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Europe, Middle East & Africa: Regional interview

What is the most significant change to your region/jurisdiction's tax controversy/disputes legislation in the past 12 months?

At the regional level, there is a strong concern regarding the European Commission activity, following the Base Erosion and Profit Shifting works and recommendations. So EU governments and tax administrations are looking carefully at the same options, even if, of course, the intensity varies from one Member State to another. Looking at some countries, and more specifically at France, there is an increased, ongoing pressure from tax authorities regarding things like tax raids.

What has been the most significant impact of that change?

There may be differences from one country to another, but experience shows that it is becoming more difficult to talk with tax authorities and their management, along with making the move to frequent use of penalties.

How do you anticipate that change impacting your work and the market moving forwards?

We expect to have a more global view on operational changes in multinational enterprises, anticipate tax administrations' activities and start internal audit work with groups to possibly adapt the organisation or prepare documentation/explanation prior to tax audits.

How has this changed the way you offer tax advice?

We work closely with groups and have discussions on procedures to manage tax audits and include tax departments of multinational enterprises in organisational restructuring as early as possible.

What potential other legislative changes are on the horizon that you think will have a big impact on your region/jurisdiction?

From an EU point of view, there is a general move to incorporate more anti-abuse regimes (following the action of the EU to introduce the BEPS recommendations as quickly as possible) and reduce the corporate income tax rates. In EU Member States, tax law changes are expected in anti-abuse rules (to align on recent EU directives), TP documentation, a possible specific digital economy tax, adjustment on some ancillary corporate tax and an R&D incentive regime.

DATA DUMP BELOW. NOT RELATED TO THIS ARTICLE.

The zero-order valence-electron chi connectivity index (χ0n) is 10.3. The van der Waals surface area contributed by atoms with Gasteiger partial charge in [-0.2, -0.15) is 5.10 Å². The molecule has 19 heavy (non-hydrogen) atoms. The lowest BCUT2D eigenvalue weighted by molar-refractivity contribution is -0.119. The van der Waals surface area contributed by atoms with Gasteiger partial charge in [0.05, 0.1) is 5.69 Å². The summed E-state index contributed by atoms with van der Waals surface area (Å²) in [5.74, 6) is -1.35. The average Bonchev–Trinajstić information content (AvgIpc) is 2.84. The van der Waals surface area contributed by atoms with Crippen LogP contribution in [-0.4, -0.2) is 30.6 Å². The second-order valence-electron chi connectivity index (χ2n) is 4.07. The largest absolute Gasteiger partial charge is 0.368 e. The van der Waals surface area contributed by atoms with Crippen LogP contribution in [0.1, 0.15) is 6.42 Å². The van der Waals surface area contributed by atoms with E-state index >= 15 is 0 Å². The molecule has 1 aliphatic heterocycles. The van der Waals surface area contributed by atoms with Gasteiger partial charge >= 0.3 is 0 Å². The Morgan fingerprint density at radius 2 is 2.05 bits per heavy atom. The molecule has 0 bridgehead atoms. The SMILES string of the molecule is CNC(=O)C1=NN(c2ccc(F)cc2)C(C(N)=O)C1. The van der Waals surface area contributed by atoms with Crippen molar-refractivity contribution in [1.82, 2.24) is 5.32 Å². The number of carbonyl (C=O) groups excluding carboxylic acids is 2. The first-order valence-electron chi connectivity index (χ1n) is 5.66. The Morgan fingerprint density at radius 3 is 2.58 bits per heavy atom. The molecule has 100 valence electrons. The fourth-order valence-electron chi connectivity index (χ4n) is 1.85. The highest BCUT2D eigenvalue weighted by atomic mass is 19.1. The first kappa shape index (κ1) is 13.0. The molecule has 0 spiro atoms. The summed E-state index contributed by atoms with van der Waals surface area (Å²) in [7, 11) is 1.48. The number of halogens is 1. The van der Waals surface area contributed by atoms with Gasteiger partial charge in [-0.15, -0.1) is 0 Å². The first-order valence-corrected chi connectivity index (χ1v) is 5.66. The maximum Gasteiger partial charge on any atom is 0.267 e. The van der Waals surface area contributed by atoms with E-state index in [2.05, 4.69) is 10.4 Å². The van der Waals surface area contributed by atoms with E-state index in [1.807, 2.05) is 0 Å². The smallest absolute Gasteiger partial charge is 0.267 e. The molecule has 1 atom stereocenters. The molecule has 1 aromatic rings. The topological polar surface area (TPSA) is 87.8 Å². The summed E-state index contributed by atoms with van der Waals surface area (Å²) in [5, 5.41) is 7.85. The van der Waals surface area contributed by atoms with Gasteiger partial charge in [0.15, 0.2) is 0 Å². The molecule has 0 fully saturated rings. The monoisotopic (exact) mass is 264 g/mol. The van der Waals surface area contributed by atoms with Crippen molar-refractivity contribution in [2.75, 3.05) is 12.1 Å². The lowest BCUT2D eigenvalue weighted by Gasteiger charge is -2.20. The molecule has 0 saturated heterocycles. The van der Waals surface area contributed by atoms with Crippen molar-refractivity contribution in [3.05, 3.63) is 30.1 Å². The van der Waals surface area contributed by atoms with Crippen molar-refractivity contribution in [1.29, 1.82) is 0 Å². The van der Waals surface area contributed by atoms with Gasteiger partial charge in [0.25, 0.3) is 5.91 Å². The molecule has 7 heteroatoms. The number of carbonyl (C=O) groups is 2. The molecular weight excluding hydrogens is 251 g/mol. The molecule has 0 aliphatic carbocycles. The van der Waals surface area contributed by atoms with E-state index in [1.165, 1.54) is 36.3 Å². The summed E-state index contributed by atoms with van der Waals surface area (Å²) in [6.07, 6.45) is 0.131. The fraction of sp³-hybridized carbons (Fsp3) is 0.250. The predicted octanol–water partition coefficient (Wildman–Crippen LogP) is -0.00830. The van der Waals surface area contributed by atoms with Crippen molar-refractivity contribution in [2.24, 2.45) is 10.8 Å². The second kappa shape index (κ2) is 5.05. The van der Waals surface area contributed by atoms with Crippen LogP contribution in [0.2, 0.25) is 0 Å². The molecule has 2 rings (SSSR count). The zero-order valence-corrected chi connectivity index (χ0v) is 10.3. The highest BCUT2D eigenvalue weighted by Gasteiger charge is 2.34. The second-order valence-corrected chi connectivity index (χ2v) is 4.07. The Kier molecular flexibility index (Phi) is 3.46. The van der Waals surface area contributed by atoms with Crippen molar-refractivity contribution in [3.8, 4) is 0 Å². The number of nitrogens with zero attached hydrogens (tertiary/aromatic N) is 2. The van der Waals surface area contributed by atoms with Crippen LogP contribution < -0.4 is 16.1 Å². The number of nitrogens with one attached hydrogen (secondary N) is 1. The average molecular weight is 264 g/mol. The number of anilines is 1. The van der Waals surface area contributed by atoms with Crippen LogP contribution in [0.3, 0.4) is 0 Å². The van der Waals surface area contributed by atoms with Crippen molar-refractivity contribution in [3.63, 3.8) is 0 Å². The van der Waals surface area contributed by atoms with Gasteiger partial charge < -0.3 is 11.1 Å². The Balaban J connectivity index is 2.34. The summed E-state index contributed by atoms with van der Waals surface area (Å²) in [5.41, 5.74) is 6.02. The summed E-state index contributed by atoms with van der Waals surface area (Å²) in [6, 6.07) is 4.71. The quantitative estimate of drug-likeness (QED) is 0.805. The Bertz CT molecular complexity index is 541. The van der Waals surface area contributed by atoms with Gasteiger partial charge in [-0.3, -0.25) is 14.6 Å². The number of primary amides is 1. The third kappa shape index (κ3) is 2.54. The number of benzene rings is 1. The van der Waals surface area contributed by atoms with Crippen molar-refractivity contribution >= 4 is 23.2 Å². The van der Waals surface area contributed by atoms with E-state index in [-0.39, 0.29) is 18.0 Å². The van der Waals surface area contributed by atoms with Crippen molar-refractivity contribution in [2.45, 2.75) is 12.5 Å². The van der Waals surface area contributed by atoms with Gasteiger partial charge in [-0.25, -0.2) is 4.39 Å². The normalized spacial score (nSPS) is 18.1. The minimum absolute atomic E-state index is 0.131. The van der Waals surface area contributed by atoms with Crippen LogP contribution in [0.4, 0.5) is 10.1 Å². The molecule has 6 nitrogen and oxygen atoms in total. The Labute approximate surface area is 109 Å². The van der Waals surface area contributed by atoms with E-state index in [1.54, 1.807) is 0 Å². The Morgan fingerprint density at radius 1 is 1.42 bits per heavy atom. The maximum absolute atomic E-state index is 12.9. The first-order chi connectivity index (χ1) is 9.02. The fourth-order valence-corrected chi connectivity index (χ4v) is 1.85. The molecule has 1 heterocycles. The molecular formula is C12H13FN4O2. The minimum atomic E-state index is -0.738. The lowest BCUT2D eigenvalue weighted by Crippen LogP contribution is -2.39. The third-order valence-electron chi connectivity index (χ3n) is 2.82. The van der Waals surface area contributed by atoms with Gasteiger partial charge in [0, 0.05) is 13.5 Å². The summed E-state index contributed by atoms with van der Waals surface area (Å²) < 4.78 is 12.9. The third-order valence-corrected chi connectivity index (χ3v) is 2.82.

What are the potential outcomes that might occur if those changes are implemented?

Continuing pressure on economic groups and greater tax audit activity.

Do you think that change will have a positive effect on both your practice and the wider regional/jurisdictional market?

These changes will require a careful anticipation, along with tax and legal review, for evaluating the risks exposure, in order to adapt organisation/group internal rules to face the changing tax environment.

How are issues surrounding the taxation of the digital economy affecting your jurisdiction?

In Europe, a majority of countries are willing to increase the pressure on large digital economy factors and on IT groups, in general. The EU Commission has released two draft directives to address this concern, under pressure from some EU governments and to avoid the uncoordinated actions of the Member States. Some countries have been leading that proactive brainstorm, and France has been one of the frontrunners on this topic, even if they are looking for a coordinated action with their partners. However, if nothing transpires soon from the EU Commission initiative in this area (and the Commission action has been developed at the strong request of the French government) it is expected that some countries may introduce a dedicated digital tax (following the example of the Diverted Profits Tax (DPT) introduced in the UK and in Italy).

What is the tax authorities' approach to tax auditing?

There is no uniform approach among the various European countries. Northern European countries are usually more collaborative in the way they perform tax audits. On the other hand, for example, the French approach to tax auditing has historically been in favor of strong action. Because the national tax system relies on trustworthy relationships based on tax returns, the other side of that is an extended tax auditing action from tax auditing services. The French President and government have been talking about a "right to make mistake" (not only in the tax area), to explain that a first time error may be accepted, or at least that the use of penalties may be reduced. A law was voted on with regard to this, but firms in France are still waiting to experience the tax administration's regulation and tax auditing process to see how they will concretely enforce that new approach.

How has tax advice adapted to the changing tax audit approach, and how do you expect it to change further?

To adapt to this new context, advice has been redirected to (a) detailed internal tax reviews on activities and organisations; (b) a stronger anticipation of tax audits and tax raids (to have people ready to face those tax administration actions); and, (c) producing developed and contemporaneous documentation.

For disputes that require litigation (pre-litigation, and court proceedings), how are matters evolving in your jurisdiction/region? Are pre-court settlements becoming easier, and why?

Generally speaking, and some countries like Germany, Italy, France may be good examples as they may be ahead of others, pre-Court settlements are becoming rather complicated. High pressure during tax audits is leading to an increase of the tax reassessment amounts and a more general use of tax penalties. As a result, the possibilities of an exchange with tax authorities and the capabilities of tax administration officials to find an agreement have reduced.


Eric Lesprit

Deloitte Tax and Legal (Taj) France, EMEA, Registered attorney, Partner

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